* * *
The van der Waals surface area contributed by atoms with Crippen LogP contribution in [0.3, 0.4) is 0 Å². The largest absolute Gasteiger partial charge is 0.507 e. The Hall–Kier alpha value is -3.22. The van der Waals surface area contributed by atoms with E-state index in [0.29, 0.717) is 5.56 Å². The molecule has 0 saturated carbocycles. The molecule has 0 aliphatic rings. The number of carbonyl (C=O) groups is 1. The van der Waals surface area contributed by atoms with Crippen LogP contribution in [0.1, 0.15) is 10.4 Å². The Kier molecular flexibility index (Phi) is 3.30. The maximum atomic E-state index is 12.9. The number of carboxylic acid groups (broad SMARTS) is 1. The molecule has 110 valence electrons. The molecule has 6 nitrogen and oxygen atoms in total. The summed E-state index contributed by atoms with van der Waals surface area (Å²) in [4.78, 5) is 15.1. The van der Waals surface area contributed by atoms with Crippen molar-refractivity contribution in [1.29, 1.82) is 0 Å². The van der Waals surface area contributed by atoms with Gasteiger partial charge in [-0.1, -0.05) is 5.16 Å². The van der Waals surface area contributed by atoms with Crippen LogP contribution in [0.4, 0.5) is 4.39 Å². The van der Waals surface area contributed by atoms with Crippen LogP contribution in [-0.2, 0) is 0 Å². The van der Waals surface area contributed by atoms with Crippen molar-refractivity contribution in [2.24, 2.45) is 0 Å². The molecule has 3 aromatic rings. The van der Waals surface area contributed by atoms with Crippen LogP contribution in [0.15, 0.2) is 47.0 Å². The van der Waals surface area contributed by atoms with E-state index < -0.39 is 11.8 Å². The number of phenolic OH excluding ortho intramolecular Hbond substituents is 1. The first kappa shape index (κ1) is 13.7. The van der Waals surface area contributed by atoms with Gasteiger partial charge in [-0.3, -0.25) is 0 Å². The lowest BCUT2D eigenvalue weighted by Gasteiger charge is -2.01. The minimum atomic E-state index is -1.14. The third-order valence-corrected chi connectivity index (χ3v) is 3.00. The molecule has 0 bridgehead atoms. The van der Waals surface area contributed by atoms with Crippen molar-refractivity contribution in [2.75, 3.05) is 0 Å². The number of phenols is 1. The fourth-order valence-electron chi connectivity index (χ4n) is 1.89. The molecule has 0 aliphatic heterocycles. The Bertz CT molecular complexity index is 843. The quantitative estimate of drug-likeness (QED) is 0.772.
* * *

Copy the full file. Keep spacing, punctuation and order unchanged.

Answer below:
The van der Waals surface area contributed by atoms with Crippen LogP contribution in [0.3, 0.4) is 0 Å². The largest absolute Gasteiger partial charge is 0.507 e. The Hall–Kier alpha value is -3.22. The van der Waals surface area contributed by atoms with E-state index in [0.29, 0.717) is 5.56 Å². The molecule has 0 saturated carbocycles. The molecule has 0 aliphatic rings. The number of carbonyl (C=O) groups is 1. The van der Waals surface area contributed by atoms with Crippen LogP contribution in [0.1, 0.15) is 10.4 Å². The Kier molecular flexibility index (Phi) is 3.30. The maximum atomic E-state index is 12.9. The number of carboxylic acid groups (broad SMARTS) is 1. The molecule has 110 valence electrons. The molecule has 6 nitrogen and oxygen atoms in total. The summed E-state index contributed by atoms with van der Waals surface area (Å²) in [4.78, 5) is 15.1. The van der Waals surface area contributed by atoms with Crippen molar-refractivity contribution in [1.29, 1.82) is 0 Å². The van der Waals surface area contributed by atoms with Gasteiger partial charge in [-0.1, -0.05) is 5.16 Å². The van der Waals surface area contributed by atoms with Crippen LogP contribution in [0.4, 0.5) is 4.39 Å². The van der Waals surface area contributed by atoms with Crippen LogP contribution in [-0.2, 0) is 0 Å². The van der Waals surface area contributed by atoms with Crippen molar-refractivity contribution in [2.24, 2.45) is 0 Å². The molecule has 3 aromatic rings. The van der Waals surface area contributed by atoms with Crippen LogP contribution in [0.15, 0.2) is 47.0 Å². The van der Waals surface area contributed by atoms with E-state index < -0.39 is 11.8 Å². The number of phenolic OH excluding ortho intramolecular Hbond substituents is 1. The first kappa shape index (κ1) is 13.7. The van der Waals surface area contributed by atoms with Gasteiger partial charge in [-0.3, -0.25) is 0 Å². The lowest BCUT2D eigenvalue weighted by Gasteiger charge is -2.01. The minimum atomic E-state index is -1.14. The third-order valence-corrected chi connectivity index (χ3v) is 3.00. The molecule has 0 bridgehead atoms. The van der Waals surface area contributed by atoms with Crippen molar-refractivity contribution in [2.75, 3.05) is 0 Å². The number of phenols is 1. The fourth-order valence-electron chi connectivity index (χ4n) is 1.89. The molecule has 0 aliphatic heterocycles. The Bertz CT molecular complexity index is 843. The quantitative estimate of drug-likeness (QED) is 0.772.